In a breakthrough discovery, researchers have harnessed the power of sound waves to enable precision micro- and nano-manufacturing.
The RMIT University researchers have demonstrated how high-frequency sound waves can be used to precisely control the spread of thin film fluid along a specially-designed chip, in a paper recently published in Proceedings of the Royal Society A.
With thin film technology the bedrock of microchip and microstructure manufacturing, the pioneering research offers a significant advance - potential applications range from thin film coatings for paint and wound care to 3D printing, micro-casting and micro-fluidics.
Professor James Friend, Director of the Micro/Nano Research Facility at RMIT, said the researchers had developed a portable system for precise, fast and unconventional micro- and nano-fabrication.
"By tuning the sound waves, we can create any pattern we want on the surface of a microchip," Professor Friend said.
"Manufacturing using thin film technology currently lacks precision - structures are physically spun around to disperse the liquid and coat components with thin film.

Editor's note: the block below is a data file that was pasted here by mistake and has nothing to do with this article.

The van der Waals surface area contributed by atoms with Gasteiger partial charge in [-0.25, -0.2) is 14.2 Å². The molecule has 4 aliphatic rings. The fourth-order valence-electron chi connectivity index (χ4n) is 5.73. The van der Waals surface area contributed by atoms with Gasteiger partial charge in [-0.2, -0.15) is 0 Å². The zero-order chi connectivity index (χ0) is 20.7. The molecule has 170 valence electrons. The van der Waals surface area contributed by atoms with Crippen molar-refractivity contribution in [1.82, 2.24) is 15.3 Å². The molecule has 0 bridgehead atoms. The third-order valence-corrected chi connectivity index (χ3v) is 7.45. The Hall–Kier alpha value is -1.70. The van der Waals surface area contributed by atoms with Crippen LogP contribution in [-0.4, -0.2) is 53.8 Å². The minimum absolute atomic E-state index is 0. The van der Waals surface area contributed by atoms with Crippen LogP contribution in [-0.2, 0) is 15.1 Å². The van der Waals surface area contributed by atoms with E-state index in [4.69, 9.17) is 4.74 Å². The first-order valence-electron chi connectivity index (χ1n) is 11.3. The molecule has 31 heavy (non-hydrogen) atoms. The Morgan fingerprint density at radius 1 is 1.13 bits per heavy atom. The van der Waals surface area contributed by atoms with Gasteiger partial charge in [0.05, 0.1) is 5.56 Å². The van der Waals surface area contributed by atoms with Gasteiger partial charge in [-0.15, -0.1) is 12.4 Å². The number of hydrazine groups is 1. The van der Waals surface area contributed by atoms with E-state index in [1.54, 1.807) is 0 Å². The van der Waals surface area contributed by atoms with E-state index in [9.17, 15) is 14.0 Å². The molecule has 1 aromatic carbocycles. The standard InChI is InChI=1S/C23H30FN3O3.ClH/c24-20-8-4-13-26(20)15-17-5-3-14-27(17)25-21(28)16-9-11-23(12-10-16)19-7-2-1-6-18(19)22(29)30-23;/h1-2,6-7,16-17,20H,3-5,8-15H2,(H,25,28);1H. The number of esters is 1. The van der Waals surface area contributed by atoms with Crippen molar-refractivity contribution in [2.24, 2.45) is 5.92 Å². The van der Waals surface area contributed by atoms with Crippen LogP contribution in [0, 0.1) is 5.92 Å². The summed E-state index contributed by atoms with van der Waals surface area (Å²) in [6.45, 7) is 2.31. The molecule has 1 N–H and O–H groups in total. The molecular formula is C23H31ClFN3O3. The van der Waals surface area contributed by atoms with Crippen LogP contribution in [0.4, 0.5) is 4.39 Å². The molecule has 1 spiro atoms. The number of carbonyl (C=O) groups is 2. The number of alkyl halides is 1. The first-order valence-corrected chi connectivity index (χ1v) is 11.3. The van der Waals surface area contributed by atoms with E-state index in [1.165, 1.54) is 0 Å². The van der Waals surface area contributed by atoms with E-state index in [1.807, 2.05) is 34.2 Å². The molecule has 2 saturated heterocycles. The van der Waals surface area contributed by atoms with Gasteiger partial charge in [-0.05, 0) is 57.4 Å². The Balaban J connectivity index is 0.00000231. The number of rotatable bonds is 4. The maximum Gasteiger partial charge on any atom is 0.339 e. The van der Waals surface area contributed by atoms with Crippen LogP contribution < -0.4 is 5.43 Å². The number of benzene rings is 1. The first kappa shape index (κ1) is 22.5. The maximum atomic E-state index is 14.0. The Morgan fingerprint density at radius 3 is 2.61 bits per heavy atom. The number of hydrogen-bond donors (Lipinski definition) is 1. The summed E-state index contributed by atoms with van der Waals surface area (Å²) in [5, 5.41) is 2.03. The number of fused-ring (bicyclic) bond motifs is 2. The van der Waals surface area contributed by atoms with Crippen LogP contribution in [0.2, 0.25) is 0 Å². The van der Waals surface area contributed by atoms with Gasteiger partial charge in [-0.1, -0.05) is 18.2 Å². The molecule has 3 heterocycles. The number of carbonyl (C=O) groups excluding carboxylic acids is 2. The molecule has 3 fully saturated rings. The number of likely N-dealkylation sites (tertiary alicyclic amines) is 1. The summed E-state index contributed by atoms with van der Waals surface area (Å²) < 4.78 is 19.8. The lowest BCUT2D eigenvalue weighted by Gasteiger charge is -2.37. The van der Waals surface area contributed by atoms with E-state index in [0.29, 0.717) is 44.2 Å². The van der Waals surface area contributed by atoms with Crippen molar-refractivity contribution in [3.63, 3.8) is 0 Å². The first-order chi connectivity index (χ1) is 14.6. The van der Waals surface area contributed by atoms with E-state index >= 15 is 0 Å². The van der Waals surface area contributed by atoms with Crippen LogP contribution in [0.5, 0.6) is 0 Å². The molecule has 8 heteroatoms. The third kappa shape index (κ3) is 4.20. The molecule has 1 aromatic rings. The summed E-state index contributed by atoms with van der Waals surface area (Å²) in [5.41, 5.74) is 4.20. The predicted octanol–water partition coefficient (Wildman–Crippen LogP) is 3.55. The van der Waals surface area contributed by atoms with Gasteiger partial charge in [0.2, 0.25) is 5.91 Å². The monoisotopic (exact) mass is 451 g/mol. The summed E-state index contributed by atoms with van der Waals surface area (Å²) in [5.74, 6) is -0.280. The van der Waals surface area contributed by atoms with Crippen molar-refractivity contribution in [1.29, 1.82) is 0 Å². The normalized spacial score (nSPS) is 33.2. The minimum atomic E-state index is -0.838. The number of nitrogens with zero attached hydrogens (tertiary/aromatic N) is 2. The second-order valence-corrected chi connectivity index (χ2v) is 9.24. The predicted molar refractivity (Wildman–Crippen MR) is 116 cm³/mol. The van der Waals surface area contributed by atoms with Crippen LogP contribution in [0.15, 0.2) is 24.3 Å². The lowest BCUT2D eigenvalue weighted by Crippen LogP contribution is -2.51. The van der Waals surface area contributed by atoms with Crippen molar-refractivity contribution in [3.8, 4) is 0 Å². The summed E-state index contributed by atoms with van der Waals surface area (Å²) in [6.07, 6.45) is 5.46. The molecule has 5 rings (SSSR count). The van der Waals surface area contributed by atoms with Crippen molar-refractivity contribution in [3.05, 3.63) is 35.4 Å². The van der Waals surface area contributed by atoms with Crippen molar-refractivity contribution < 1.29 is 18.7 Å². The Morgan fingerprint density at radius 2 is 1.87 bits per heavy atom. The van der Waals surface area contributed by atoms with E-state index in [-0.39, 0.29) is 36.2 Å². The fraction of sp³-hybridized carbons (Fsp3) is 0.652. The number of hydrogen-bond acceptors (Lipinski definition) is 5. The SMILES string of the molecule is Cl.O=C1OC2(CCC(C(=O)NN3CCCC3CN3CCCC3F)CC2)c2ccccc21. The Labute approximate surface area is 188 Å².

"We've found that thin film liquid either flows towards or away from high-frequency sound waves, depending on its thickness.
"We not only discovered this phenomenon but have also unravelled the complex physics behind the process, enabling us to precisely control and direct the application of thin film liquid at a micro and nano-scale."
Professor Friend led the research team behind the breakthrough, which included Dr Amgad Rezk, from the School of Civil, Environmental and Chemical Engineering, Professor Leslie Yeo, co-Director of the Micro Nanophysics Research Laboratory, and Ofer Manor, from the Israel Institute of Technology.
The research was part of Dr Rezk's recently completed PhD, in the School of Electrical and Computer Engineering.
The new process, which the researchers have called "acoustowetting", works on a chip made of lithium niobate - a piezoelectric material capable of converting electrical energy into mechanical pressure.
The surface of the chip is covered with microelectrodes and the chip is connected to a power source, with the power converted to high-frequency sound waves. Thin film liquid is added to the surface of the chip, and the sound waves are then used to control its flow.
The research shows that when the liquid is ultra-thin - at nano and sub-micro depths - it flows away from the high-frequency sound waves.
The flow reverses at slightly thicker dimensions, moving towards the sound waves. But at a millimetre or more in depth, the flow reverses again, moving away.
The research paper, Double Flow Reversal in Thin Liquid Films Driven by MHz Order Surface Vibration, will feature on the cover of a forthcoming print edition of Proceedings of the Royal Society A.